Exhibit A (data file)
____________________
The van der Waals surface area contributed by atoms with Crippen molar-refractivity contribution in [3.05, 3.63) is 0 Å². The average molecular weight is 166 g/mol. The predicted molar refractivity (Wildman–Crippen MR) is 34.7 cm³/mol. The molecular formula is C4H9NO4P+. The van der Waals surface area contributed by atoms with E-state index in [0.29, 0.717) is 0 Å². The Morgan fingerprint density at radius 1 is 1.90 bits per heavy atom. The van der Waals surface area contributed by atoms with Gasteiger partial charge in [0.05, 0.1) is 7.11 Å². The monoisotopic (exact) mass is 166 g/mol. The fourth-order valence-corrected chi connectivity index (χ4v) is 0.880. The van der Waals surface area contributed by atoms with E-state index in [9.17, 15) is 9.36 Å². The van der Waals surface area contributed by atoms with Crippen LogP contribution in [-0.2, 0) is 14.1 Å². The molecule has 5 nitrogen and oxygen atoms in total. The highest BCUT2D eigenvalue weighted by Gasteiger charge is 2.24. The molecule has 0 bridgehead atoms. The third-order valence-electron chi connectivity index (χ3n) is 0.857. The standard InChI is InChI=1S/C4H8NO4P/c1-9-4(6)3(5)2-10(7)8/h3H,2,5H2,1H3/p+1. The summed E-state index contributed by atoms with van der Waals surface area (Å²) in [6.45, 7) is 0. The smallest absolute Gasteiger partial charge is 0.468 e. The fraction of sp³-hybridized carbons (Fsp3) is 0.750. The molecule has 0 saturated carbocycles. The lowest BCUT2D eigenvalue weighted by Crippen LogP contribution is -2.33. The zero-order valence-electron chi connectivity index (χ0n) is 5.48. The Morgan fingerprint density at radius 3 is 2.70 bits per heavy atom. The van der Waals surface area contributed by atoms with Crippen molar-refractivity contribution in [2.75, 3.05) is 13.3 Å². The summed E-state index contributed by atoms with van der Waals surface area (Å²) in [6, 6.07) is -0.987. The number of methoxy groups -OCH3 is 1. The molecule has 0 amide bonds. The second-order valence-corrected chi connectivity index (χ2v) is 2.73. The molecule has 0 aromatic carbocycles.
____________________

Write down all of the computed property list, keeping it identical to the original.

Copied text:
The van der Waals surface area contributed by atoms with Crippen molar-refractivity contribution in [3.05, 3.63) is 0 Å². The average molecular weight is 166 g/mol. The predicted molar refractivity (Wildman–Crippen MR) is 34.7 cm³/mol. The molecular formula is C4H9NO4P+. The van der Waals surface area contributed by atoms with E-state index in [0.29, 0.717) is 0 Å². The Morgan fingerprint density at radius 1 is 1.90 bits per heavy atom. The van der Waals surface area contributed by atoms with Gasteiger partial charge in [0.05, 0.1) is 7.11 Å². The monoisotopic (exact) mass is 166 g/mol. The fourth-order valence-corrected chi connectivity index (χ4v) is 0.880. The van der Waals surface area contributed by atoms with E-state index in [9.17, 15) is 9.36 Å². The van der Waals surface area contributed by atoms with Crippen LogP contribution in [-0.2, 0) is 14.1 Å². The molecule has 5 nitrogen and oxygen atoms in total. The highest BCUT2D eigenvalue weighted by Gasteiger charge is 2.24. The molecule has 0 bridgehead atoms. The third-order valence-electron chi connectivity index (χ3n) is 0.857. The standard InChI is InChI=1S/C4H8NO4P/c1-9-4(6)3(5)2-10(7)8/h3H,2,5H2,1H3/p+1. The summed E-state index contributed by atoms with van der Waals surface area (Å²) in [6.45, 7) is 0. The smallest absolute Gasteiger partial charge is 0.468 e. The fraction of sp³-hybridized carbons (Fsp3) is 0.750. The molecule has 0 saturated carbocycles. The lowest BCUT2D eigenvalue weighted by Crippen LogP contribution is -2.33. The zero-order valence-electron chi connectivity index (χ0n) is 5.48. The Morgan fingerprint density at radius 3 is 2.70 bits per heavy atom. The van der Waals surface area contributed by atoms with Crippen molar-refractivity contribution in [2.75, 3.05) is 13.3 Å². The summed E-state index contributed by atoms with van der Waals surface area (Å²) in [6, 6.07) is -0.987. The number of methoxy groups -OCH3 is 1. The molecule has 0 amide bonds. The second-order valence-corrected chi connectivity index (χ2v) is 2.73. The molecule has 0 aromatic carbocycles.